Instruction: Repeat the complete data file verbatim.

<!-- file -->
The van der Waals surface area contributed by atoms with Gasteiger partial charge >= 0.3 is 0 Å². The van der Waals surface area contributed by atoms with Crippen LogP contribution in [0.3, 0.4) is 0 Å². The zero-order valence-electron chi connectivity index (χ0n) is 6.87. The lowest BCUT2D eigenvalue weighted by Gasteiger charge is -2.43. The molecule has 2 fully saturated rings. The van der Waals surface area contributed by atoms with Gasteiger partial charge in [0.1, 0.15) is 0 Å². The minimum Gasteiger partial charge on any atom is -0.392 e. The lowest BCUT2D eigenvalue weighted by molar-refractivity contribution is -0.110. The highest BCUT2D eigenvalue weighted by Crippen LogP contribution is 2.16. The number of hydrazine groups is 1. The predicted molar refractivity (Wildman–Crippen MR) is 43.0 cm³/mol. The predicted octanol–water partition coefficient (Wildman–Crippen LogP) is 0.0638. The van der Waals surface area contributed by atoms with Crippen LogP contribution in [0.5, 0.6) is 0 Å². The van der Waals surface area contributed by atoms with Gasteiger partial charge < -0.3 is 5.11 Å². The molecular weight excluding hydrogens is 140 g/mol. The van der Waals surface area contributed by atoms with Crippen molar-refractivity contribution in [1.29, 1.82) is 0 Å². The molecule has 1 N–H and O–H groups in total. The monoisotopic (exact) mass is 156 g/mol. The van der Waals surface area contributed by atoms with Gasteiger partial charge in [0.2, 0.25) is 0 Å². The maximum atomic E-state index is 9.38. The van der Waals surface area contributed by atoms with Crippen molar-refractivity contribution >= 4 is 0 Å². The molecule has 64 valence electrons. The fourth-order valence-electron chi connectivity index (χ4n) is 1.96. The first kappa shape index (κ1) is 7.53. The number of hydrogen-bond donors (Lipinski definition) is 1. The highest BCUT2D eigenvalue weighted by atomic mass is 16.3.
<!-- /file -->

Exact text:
The van der Waals surface area contributed by atoms with Gasteiger partial charge >= 0.3 is 0 Å². The van der Waals surface area contributed by atoms with Crippen LogP contribution in [0.3, 0.4) is 0 Å². The zero-order valence-electron chi connectivity index (χ0n) is 6.87. The lowest BCUT2D eigenvalue weighted by Gasteiger charge is -2.43. The molecule has 2 fully saturated rings. The van der Waals surface area contributed by atoms with Gasteiger partial charge in [0.1, 0.15) is 0 Å². The minimum Gasteiger partial charge on any atom is -0.392 e. The lowest BCUT2D eigenvalue weighted by molar-refractivity contribution is -0.110. The highest BCUT2D eigenvalue weighted by Crippen LogP contribution is 2.16. The number of hydrazine groups is 1. The predicted molar refractivity (Wildman–Crippen MR) is 43.0 cm³/mol. The predicted octanol–water partition coefficient (Wildman–Crippen LogP) is 0.0638. The van der Waals surface area contributed by atoms with Crippen LogP contribution in [0.5, 0.6) is 0 Å². The van der Waals surface area contributed by atoms with Gasteiger partial charge < -0.3 is 5.11 Å². The molecular weight excluding hydrogens is 140 g/mol. The van der Waals surface area contributed by atoms with Crippen molar-refractivity contribution in [1.29, 1.82) is 0 Å². The molecule has 1 N–H and O–H groups in total. The monoisotopic (exact) mass is 156 g/mol. The van der Waals surface area contributed by atoms with Gasteiger partial charge in [0.2, 0.25) is 0 Å². The maximum atomic E-state index is 9.38. The van der Waals surface area contributed by atoms with Crippen molar-refractivity contribution >= 4 is 0 Å². The molecule has 64 valence electrons. The fourth-order valence-electron chi connectivity index (χ4n) is 1.96. The first kappa shape index (κ1) is 7.53. The number of hydrogen-bond donors (Lipinski definition) is 1. The highest BCUT2D eigenvalue weighted by atomic mass is 16.3.